A lack of access to the internet or smart devices in aged care facilities is hindering clinician access to evidence-based information on managing dementia-related behaviours, according to an evaluation of the BPSD Guide App.
The app is based on the Behaviour Management, A Guide to Good Practice, Managing Behavioural and Psychological Symptoms of Dementia (BPSD) and was developed by the Dementia Collaborative Research Centre for Assessment and Better Care (DCRC ABC).
The guides support clinicians caring for people with dementia who present with BPSD in residential and community aged care.
An evaluation based on interviews with 61 clinicians working in dementia behaviour management found it to be an effective tool, however, only having access to “brick” phones in the workplace, a lack of internet access and policies in residential aged care facilities that prohibited the use of smartphones, were among barriers reported.
DCRC ABC director Professor Henry Brodaty said the feedback highlighted that clinicians liked the app and found it useful but some could access the app in the workplace.
“People working in nursing homes are not permitted to bring in devices to use and have mobile phones with them. In modern day, that needs to change,” Professor Brodaty told Technology Review at the National Dementia Research and Knowledge Translation Forum, where the evaluation was presented.
Professor Brodaty said a high number of people reported these barriers, with nurses working in aged care facilities the most affected.
‘Bring your own device’ on providers’ agendas
Leading Age Services Australia (LASA) CEO Patrick Reid said aged services was fast catching up when it came to technology but still there were risks to be mitigated when encouraging personal devices for work purposes.
“Breaches of privacy legislation and inappropriate data retention would be some of the primary concerns, which apply to anyone working directly with people and where personal and sensitive information may be at hand,” Mr Reid told Technology Review.
Other issues organisations needed to consider included whether staff may be disadvantaged if they could not afford the latest device and how to monitor and manage data usage with often limited IT resources, he said.
However, there was growing evidence around the risk assessment and implementation of staff using their own devices in a healthcare setting and some LASA members were looking at how they could support staff to use decision support, real-time data or analysis apps, Mr Reid said.
“We have a number of providers who have moved to policies allowing staff to use personal devices at work through a planned risk assessment, with a focus on improving outcomes for staff and clients. Some have limited the range of approved devices to minimise IT support issues or have provided security protocols and software to enable both security and hacking/virus prevention.”
He said future apps or systems would increasingly support clinicians and care staff in their roles and it was important any such apps drew on the latest medical information and were approved for use.
“Ensuring quality in the information provided through apps will be one of the most important factors for organisations to consider when reviewing their own policies and processes, and by our regulatory and peak bodies at a national level,” Mr Reid said.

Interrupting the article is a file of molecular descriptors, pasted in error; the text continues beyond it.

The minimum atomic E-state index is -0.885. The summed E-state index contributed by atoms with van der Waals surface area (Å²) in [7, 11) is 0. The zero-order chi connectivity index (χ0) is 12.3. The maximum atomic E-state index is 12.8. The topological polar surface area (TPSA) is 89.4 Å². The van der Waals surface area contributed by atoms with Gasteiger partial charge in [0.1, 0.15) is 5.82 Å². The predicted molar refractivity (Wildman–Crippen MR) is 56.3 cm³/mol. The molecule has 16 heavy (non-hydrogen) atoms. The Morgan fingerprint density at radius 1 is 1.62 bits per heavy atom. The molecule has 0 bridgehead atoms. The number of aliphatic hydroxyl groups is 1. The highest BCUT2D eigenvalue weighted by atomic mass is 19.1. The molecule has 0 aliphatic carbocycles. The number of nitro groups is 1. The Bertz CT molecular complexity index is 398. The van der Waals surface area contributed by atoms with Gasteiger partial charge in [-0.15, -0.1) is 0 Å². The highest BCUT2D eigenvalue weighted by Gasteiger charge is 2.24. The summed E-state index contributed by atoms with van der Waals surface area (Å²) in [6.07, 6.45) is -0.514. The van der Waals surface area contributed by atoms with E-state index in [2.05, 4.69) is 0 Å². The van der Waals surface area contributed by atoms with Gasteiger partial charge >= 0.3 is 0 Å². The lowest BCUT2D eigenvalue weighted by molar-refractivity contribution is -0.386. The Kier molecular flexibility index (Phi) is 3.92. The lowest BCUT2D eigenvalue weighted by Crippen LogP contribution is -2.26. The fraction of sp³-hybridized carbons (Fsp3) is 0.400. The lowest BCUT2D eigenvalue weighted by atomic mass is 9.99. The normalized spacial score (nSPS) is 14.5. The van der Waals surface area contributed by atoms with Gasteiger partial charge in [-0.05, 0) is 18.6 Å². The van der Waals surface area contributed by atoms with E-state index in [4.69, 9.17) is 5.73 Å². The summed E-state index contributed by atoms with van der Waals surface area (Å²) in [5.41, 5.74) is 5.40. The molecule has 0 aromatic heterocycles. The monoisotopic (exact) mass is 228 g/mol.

Fast facts: App user data
The evaluation also utilised inbuilt Google Analytics features to analyse user data from December 2014 to 31 July 2015. Among the findings:
- 4,016 app users and 8,521 sessions during the review period
- most users were from the United States (1,281) followed by Australia (923)
- most sessions occurred in Australia (3,836) followed the US (1,496)
- Victoria (266), New South Wales (264) and South Australia (107) had the highest number of app users
- the highest number of sessions occurred in NSW (1,299)
- a quarter of users were returning users
- aggression was the most accessed BPSD (3,796) followed by disinhibited behaviours (2,235), psychotic symptoms (1,854), agitation (1,678), wandering (1,508), vocally disruptive behaviours (1,332), nocturnal disruption (1,261), anxiety (895), depression (644) and apathy (407)
- the clinical scenario in Aggression was the screen viewed for the longest time period (1:21 mins)
- more users accessed the app on a smartphone device than a tablet device with Apple proving more popular than Android in both categories
- of the 1,435 users who completed the demographic survey, 38 per cent worked in residential aged care and 24 per cent in community care
- the most common role or professional background was registered nurse or practice nurse (20 per cent) followed by allied health professional (14 per cent), facility or community manager (8 per cent) and assistant in nursing/personal care assistant (8 percent)
- 5 per cent of users were family carers and only a small number were Aboriginal and/or Torres Strait Islander health workers or bilingual/bicultural/CALD health workers.
Fast facts: Clinician feedback data
Uses of the App
- Reinforce clinical knowledge
- Capacity building and education
- Information tool
- Validate clinician advice
- Case management
- Accessibility and mobility
- Alternative to the large BPSD Guide book
- Clear evidence for interventions
- Clinical scenarios as evidence-based examples
- Search bar for locating information quickly
- Similar structure to BPSD Guide book
Barriers to use
- Lack of access to devices in the workplace
- Limited experience using technology
- Level of app content not comprehensive enough
- Evidence does not always support clinical advice
- Inappropriate to use in front of the person with dementia
The evaluation informed the development of a modified version the app targeting family and non-tertiary qualified carers called Care4Dementia, which was launched at the forum.
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